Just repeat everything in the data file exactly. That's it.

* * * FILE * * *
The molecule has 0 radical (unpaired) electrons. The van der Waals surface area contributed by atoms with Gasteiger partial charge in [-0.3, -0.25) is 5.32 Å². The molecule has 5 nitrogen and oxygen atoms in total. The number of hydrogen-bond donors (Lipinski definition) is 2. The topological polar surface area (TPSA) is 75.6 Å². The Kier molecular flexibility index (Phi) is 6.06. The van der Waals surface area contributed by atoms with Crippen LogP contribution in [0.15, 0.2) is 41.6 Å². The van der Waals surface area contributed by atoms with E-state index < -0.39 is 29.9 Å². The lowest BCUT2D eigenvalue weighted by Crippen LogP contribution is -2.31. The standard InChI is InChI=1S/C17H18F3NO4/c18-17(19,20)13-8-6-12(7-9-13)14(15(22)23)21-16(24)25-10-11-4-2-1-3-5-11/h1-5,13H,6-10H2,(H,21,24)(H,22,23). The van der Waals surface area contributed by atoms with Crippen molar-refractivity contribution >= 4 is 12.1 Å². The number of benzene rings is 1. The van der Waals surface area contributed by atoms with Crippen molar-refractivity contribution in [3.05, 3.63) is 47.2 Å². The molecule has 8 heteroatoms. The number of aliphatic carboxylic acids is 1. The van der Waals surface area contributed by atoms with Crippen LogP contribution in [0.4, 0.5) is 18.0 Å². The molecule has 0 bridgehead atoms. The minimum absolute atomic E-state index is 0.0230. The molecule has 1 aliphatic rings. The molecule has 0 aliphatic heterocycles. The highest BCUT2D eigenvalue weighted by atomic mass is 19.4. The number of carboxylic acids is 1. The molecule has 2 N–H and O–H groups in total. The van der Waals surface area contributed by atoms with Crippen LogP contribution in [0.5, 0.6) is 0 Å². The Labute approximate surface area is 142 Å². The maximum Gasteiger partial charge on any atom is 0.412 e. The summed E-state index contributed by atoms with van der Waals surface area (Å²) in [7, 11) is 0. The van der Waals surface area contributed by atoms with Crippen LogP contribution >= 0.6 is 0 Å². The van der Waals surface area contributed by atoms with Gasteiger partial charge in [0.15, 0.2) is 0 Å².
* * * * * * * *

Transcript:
The molecule has 0 radical (unpaired) electrons. The van der Waals surface area contributed by atoms with Gasteiger partial charge in [-0.3, -0.25) is 5.32 Å². The molecule has 5 nitrogen and oxygen atoms in total. The number of hydrogen-bond donors (Lipinski definition) is 2. The topological polar surface area (TPSA) is 75.6 Å². The Kier molecular flexibility index (Phi) is 6.06. The van der Waals surface area contributed by atoms with Crippen LogP contribution in [0.15, 0.2) is 41.6 Å². The van der Waals surface area contributed by atoms with E-state index < -0.39 is 29.9 Å². The lowest BCUT2D eigenvalue weighted by Crippen LogP contribution is -2.31. The standard InChI is InChI=1S/C17H18F3NO4/c18-17(19,20)13-8-6-12(7-9-13)14(15(22)23)21-16(24)25-10-11-4-2-1-3-5-11/h1-5,13H,6-10H2,(H,21,24)(H,22,23). The van der Waals surface area contributed by atoms with Crippen molar-refractivity contribution >= 4 is 12.1 Å². The number of benzene rings is 1. The van der Waals surface area contributed by atoms with Crippen molar-refractivity contribution in [3.05, 3.63) is 47.2 Å². The molecule has 8 heteroatoms. The number of aliphatic carboxylic acids is 1. The van der Waals surface area contributed by atoms with Crippen LogP contribution in [0.4, 0.5) is 18.0 Å². The molecule has 0 bridgehead atoms. The minimum absolute atomic E-state index is 0.0230. The molecule has 1 aliphatic rings. The molecule has 0 aliphatic heterocycles. The highest BCUT2D eigenvalue weighted by atomic mass is 19.4. The number of carboxylic acids is 1. The molecule has 2 N–H and O–H groups in total. The van der Waals surface area contributed by atoms with Crippen LogP contribution in [0.5, 0.6) is 0 Å². The Labute approximate surface area is 142 Å². The maximum Gasteiger partial charge on any atom is 0.412 e. The summed E-state index contributed by atoms with van der Waals surface area (Å²) in [7, 11) is 0. The van der Waals surface area contributed by atoms with Crippen LogP contribution >= 0.6 is 0 Å². The van der Waals surface area contributed by atoms with Gasteiger partial charge in [0.15, 0.2) is 0 Å².